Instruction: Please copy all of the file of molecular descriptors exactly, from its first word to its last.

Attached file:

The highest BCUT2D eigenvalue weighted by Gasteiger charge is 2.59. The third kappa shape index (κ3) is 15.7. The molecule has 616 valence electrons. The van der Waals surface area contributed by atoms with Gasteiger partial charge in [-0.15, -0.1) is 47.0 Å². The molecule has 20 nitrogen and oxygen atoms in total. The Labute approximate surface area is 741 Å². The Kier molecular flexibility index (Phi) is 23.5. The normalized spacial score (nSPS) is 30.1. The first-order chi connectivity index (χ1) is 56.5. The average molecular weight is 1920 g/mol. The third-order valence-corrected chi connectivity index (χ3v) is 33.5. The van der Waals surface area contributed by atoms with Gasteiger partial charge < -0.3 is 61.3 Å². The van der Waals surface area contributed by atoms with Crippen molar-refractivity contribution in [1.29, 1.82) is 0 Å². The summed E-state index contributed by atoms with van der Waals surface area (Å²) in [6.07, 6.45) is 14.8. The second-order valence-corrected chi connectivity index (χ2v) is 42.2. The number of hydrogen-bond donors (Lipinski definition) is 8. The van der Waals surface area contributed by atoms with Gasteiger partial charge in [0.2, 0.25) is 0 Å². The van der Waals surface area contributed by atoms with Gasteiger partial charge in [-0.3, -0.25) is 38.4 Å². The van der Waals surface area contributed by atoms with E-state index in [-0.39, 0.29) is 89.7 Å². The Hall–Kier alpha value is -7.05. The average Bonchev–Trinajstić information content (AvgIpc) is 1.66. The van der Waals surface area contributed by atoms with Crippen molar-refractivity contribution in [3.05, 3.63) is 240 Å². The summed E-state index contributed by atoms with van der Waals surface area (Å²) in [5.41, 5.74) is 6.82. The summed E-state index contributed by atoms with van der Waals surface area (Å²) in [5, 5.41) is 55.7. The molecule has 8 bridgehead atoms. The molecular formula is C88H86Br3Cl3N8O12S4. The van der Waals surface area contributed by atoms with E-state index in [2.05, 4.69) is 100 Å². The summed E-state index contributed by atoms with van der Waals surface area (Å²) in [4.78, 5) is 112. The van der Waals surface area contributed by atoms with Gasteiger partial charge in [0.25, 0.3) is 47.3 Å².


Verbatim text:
The highest BCUT2D eigenvalue weighted by Gasteiger charge is 2.59. The third kappa shape index (κ3) is 15.7. The molecule has 616 valence electrons. The van der Waals surface area contributed by atoms with Gasteiger partial charge in [-0.15, -0.1) is 47.0 Å². The molecule has 20 nitrogen and oxygen atoms in total. The Labute approximate surface area is 741 Å². The Kier molecular flexibility index (Phi) is 23.5. The normalized spacial score (nSPS) is 30.1. The first-order chi connectivity index (χ1) is 56.5. The average molecular weight is 1920 g/mol. The third-order valence-corrected chi connectivity index (χ3v) is 33.5. The van der Waals surface area contributed by atoms with Gasteiger partial charge < -0.3 is 61.3 Å². The van der Waals surface area contributed by atoms with Crippen molar-refractivity contribution in [1.29, 1.82) is 0 Å². The summed E-state index contributed by atoms with van der Waals surface area (Å²) in [6.07, 6.45) is 14.8. The second-order valence-corrected chi connectivity index (χ2v) is 42.2. The number of hydrogen-bond donors (Lipinski definition) is 8. The van der Waals surface area contributed by atoms with Gasteiger partial charge in [0.2, 0.25) is 0 Å². The van der Waals surface area contributed by atoms with Gasteiger partial charge in [-0.3, -0.25) is 38.4 Å². The van der Waals surface area contributed by atoms with E-state index in [-0.39, 0.29) is 89.7 Å². The Hall–Kier alpha value is -7.05. The average Bonchev–Trinajstić information content (AvgIpc) is 1.66. The van der Waals surface area contributed by atoms with Crippen molar-refractivity contribution in [3.05, 3.63) is 240 Å². The summed E-state index contributed by atoms with van der Waals surface area (Å²) in [5.41, 5.74) is 6.82. The summed E-state index contributed by atoms with van der Waals surface area (Å²) in [5, 5.41) is 55.7. The molecule has 8 bridgehead atoms. The molecular formula is C88H86Br3Cl3N8O12S4. The van der Waals surface area contributed by atoms with E-state index in [2.05, 4.69) is 100 Å². The summed E-state index contributed by atoms with van der Waals surface area (Å²) in [4.78, 5) is 112. The van der Waals surface area contributed by atoms with Gasteiger partial charge in [0.25, 0.3) is 47.3 Å².